In adjudicating the application of the social security offset statute, this Board has consistently held to the philosophy that a worker must be placed in the same position financially with the state  taking the offset, as he or she would have been had the federal government been reducing social security disability benefits by taking the offset itself, as provided in 42. U.S.C. 424(a). We have further indicated that the burden caused by undue bureaucratic delay on the part of the agency required to administer the offset reversal statute should not be borne by the injured worker. We do not see our decision in this case in any way contrary to those interpretations of our law. To uphold the Department's action in this case places the claimant in the precise position he would have been had his reopening application been adjudicated in his favor in April, 1982. We do not see the circumstances which prevail herein to constitute undue or unreasonable bureaucratic delay by the Department of Labor and Industries in failing to make that adjudication in Mr. Conrad's claim prior to February, 1984.
After consideration of the Proposed Decision and Order, the Petition for Review filed thereto, and a careful review of the entire record before us, including memoranda previously submitted by the parties, we are persuaded that the Proposed Decision erred in limiting the Department's retroactive application of the offset to six months prior to the date of notification of taking the offset. The proposed Findings, Conclusions and Order are hereby set aside and the Board enters the following:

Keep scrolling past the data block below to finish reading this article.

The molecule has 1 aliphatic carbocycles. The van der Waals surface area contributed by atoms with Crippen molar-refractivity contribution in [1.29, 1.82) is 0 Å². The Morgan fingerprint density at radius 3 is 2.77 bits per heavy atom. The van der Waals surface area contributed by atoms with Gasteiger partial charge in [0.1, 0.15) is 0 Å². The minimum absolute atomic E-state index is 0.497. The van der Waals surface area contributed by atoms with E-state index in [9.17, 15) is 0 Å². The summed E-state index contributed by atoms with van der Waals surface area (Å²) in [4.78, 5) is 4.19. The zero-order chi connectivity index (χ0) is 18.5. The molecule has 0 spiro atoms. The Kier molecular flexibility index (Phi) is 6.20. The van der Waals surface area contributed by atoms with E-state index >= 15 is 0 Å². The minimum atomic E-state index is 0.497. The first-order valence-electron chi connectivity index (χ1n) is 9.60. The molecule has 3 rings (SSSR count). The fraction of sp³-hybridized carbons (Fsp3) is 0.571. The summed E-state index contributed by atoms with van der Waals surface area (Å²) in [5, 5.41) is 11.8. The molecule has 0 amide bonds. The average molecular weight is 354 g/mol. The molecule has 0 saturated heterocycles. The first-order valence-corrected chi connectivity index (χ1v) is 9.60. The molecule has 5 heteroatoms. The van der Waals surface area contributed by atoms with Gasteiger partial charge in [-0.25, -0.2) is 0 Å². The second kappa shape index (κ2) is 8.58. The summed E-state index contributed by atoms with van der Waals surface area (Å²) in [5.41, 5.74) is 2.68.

FINDINGS OF FACT
1. On February 14, 1973 the Department of Labor and Industries received an application for benefits from the claimant, James D. Conrad, alleging the occurrence of an industrial injury on January 12, 1973, during the course of his employment with Carpet Exchange. On July 11, 1973 an order was issued allowing the  claim, claim No. G-400243. On September 4, 1973 the Department issued an order closing the claim with no award for permanent partial disability. Following a timely protest of that determination and action by the Department to set aside its prior order, the claim was eventually closed August 13, 1974 with no additional permanent partial disability beyond that awarded in Claim No. F-914711. An appeal which followed that determination eventually resulted in the claim being reopened for additional treatment. On August 23, 1976 the Department issued an order implementing a Superior Court order holding the claim open for medical care, and also segregating any psychiatric condition as being causally unrelated to the industrial injury of January 12, 1973. The claim was eventually closed on May 4, 1979, awarding a permanent partial disability equal to 18% as compared to total bodily impairment, and denying responsibility for the claimant's psychiatric condition. Following an appeal to the Board of Industrial Insurance Appeals, that order was effectively upheld.